Job Interview Mistakes

11 Most Common Job Interview Mistakes: How to Avoid Them and Ace Your Next Interview

11 Most Common Job Interview Mistakes


Job interviews can be nerve-wracking experiences. You’ve spent hours perfecting your resume, researching the company, and practicing your answers to potential questions. Yet, despite your preparation, it’s easy to make mistakes that can cost you the job opportunity.

In my professional trajectory, spanning from previous roles to my current position as managing editor at, I’ve conducted numerous job interviews. Through these experiences, I’ve encountered a spectrum of interviewee behaviors, ranging from exemplary to concerning.

Surprisingly, I’ve noticed that candidates often falter in fundamental aspects of the interview process.

In this article, we’ll discuss the 11 most common job interview mistakes and provide tips on how to avoid them to increase your chances of success.

Related article: 10 Things to Avoid Saying in an Interview


1. Arriving Late

Arriving Late


Timeliness is paramount in the interview setting. Arriving late disrupts the flow of scheduled interviews, potentially cutting short your interaction with an interviewer or causing inconvenience to multiple parties. It’s imperative to respect everyone’s time by arriving promptly.


2. Arriving too early

While punctuality is crucial, excessively early arrivals can be disruptive as well. Showing up more than 10 minutes before your scheduled interview can inconvenience the hiring manager and disrupt their workflow. Aim to arrive no earlier than 15 minutes prior to your appointment to strike the right balance.


3. Lack of Professionalism

Your appearance speaks volumes about your commitment and professionalism. Arriving unkempt or wearing ill-fitting attire can undermine the impression you wish to convey. Take the time to present yourself neatly and professionally, as it reflects your respect for the opportunity and the interviewer’s time.


4. Not bringing a resume

Not bringing a resume


While it’s ideal for the hiring manager to have your resume on hand, the reality is that schedules get hectic and not every interviewer is perfectly organized. Therefore, it’s wise to come prepared with a copy for each person you anticipate meeting, and perhaps a few extras in case of unexpected interviews. Not only does this practical step assist the process, but it also showcases your thoughtfulness and readiness.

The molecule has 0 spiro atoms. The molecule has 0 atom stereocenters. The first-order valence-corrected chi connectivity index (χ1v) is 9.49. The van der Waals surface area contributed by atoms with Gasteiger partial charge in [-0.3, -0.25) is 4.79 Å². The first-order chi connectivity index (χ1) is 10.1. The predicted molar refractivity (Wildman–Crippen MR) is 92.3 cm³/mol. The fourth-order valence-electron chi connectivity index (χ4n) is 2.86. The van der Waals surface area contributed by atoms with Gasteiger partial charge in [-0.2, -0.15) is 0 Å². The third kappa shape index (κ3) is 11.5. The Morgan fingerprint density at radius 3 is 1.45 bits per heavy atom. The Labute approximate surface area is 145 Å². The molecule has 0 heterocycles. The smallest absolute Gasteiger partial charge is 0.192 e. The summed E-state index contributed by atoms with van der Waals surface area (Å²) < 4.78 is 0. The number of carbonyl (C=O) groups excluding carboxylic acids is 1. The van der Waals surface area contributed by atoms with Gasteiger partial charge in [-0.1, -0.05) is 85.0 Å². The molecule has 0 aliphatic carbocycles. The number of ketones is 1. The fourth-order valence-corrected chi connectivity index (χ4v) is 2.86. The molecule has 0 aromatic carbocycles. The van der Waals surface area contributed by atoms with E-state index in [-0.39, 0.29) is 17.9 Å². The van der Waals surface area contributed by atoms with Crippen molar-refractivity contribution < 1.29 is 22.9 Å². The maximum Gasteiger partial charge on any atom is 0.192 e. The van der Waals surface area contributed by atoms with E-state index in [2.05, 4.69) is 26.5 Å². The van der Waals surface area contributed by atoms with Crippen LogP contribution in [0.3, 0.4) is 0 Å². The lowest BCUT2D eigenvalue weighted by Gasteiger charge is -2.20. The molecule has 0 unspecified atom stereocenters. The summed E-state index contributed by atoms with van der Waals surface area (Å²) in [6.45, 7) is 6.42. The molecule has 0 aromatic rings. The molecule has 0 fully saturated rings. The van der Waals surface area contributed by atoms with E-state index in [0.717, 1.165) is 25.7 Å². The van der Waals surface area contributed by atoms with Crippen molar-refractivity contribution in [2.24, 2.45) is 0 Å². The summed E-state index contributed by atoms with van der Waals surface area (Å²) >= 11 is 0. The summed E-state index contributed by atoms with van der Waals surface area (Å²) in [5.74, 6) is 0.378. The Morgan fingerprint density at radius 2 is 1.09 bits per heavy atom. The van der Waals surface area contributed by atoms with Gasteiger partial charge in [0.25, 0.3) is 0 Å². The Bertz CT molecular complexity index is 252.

5. Displaying Low Energy

Displaying low energy


One subtle yet critical aspect in interviews is your energy level. Signs of low energy such as slouched posture, lack of eye contact, delayed responses, and a general lack of excitement about the company or role can significantly hinder your chances.

If you don’t convey genuine interest in the position, convincing the interviewer becomes a daunting task.


6. Focusing too much on themselves

Endlessly discussing your own desires, career aspirations, and how the job benefits you can be perceived as self-centered rambling by interviewers. Remember, companies hire individuals based on the value they bring to achieving organizational objectives. Hence, it’s essential to frame your responses around how you can contribute to the company’s success rather than solely focusing on personal gain.

7. Seeming unprepared

Seeming unprepared


Arriving at an interview without a basic understanding of the role or failing to provide clear examples of your past achievements suggests a lack of preparation. Interviewers typically inquire about your background, skills, interest in the company, and alignment with its goals. At the very least, familiarize yourself with the company and prepare anecdotes highlighting your relevant experiences and successes.


8. Having No Questions Prepared

During interviews, it’s customary for both parties to engage in a dialogue. Interviewers often reserve time at the end for your questions, understanding that you’re also evaluating the fit. This exchange not only assesses your curiosity but also sheds light on your thought process and priorities. It reflects your genuine interest in the role and the company.

However, entering an interview without any questions prepared can convey disinterest, lack of curiosity, or inadequate preparation. Even if you find yourself at a loss, resorting to standard queries like “What does success entail in this position?” or “Could you describe the company culture?” demonstrates your engagement.

9. Asking Weirdly Personal Questions

Asking weirdly personal questions

On the flip side, some candidates cross a boundary by delving into overly personal inquiries. Questions about family, previous workplaces, or career transitions can make the hiring manager uncomfortable and yield little insight for either party.

10. Neglecting to Follow Up

One fundamental aspect of interviewing often overlooked is the follow-up. Sending a gracious email within 24 hours to express gratitude for the interviewer’s time and reaffirm your interest in the role is crucial. Failure to do so may imply disinterest, disorganization, or simply slip your candidacy from the hiring manager’s memory.


11. Following up too aggressively

While follow-up is essential, bombarding the interviewer with multiple emails or incessant calls crosses into uncomfortable territory. Unexpected calls demanding updates can create awkward situations. A single follow-up email suffices; anything beyond risks appearing overly persistent.


By avoiding these common job interview mistakes and implementing these tips, you can increase your chances of making a positive impression and landing your dream job. Remember to stay calm, confident, and authentic throughout the interview process, and best of luck with your job search!


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